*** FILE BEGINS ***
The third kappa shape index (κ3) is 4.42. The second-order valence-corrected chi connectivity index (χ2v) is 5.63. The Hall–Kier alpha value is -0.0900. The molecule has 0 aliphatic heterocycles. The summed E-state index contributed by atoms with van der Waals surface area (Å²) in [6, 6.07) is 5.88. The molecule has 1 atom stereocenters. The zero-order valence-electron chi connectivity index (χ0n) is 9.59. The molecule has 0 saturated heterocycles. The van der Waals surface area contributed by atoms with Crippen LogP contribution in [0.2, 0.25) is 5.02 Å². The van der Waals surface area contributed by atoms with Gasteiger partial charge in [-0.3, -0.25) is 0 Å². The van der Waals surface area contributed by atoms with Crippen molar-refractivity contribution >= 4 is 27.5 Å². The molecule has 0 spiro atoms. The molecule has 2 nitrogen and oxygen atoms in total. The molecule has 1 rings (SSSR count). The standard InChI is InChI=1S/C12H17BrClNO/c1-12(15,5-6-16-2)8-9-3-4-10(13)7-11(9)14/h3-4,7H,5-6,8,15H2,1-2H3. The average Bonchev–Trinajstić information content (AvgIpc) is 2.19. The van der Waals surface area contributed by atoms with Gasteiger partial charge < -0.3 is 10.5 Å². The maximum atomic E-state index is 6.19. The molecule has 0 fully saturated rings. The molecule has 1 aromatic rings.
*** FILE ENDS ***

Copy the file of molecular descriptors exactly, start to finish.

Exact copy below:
The third kappa shape index (κ3) is 4.42. The second-order valence-corrected chi connectivity index (χ2v) is 5.63. The Hall–Kier alpha value is -0.0900. The molecule has 0 aliphatic heterocycles. The summed E-state index contributed by atoms with van der Waals surface area (Å²) in [6, 6.07) is 5.88. The molecule has 1 atom stereocenters. The zero-order valence-electron chi connectivity index (χ0n) is 9.59. The molecule has 0 saturated heterocycles. The van der Waals surface area contributed by atoms with Crippen LogP contribution in [0.2, 0.25) is 5.02 Å². The van der Waals surface area contributed by atoms with Gasteiger partial charge in [-0.3, -0.25) is 0 Å². The van der Waals surface area contributed by atoms with Crippen molar-refractivity contribution >= 4 is 27.5 Å². The molecule has 0 spiro atoms. The molecule has 2 nitrogen and oxygen atoms in total. The molecule has 1 rings (SSSR count). The standard InChI is InChI=1S/C12H17BrClNO/c1-12(15,5-6-16-2)8-9-3-4-10(13)7-11(9)14/h3-4,7H,5-6,8,15H2,1-2H3. The average Bonchev–Trinajstić information content (AvgIpc) is 2.19. The van der Waals surface area contributed by atoms with Gasteiger partial charge < -0.3 is 10.5 Å². The maximum atomic E-state index is 6.19. The molecule has 0 fully saturated rings. The molecule has 1 aromatic rings.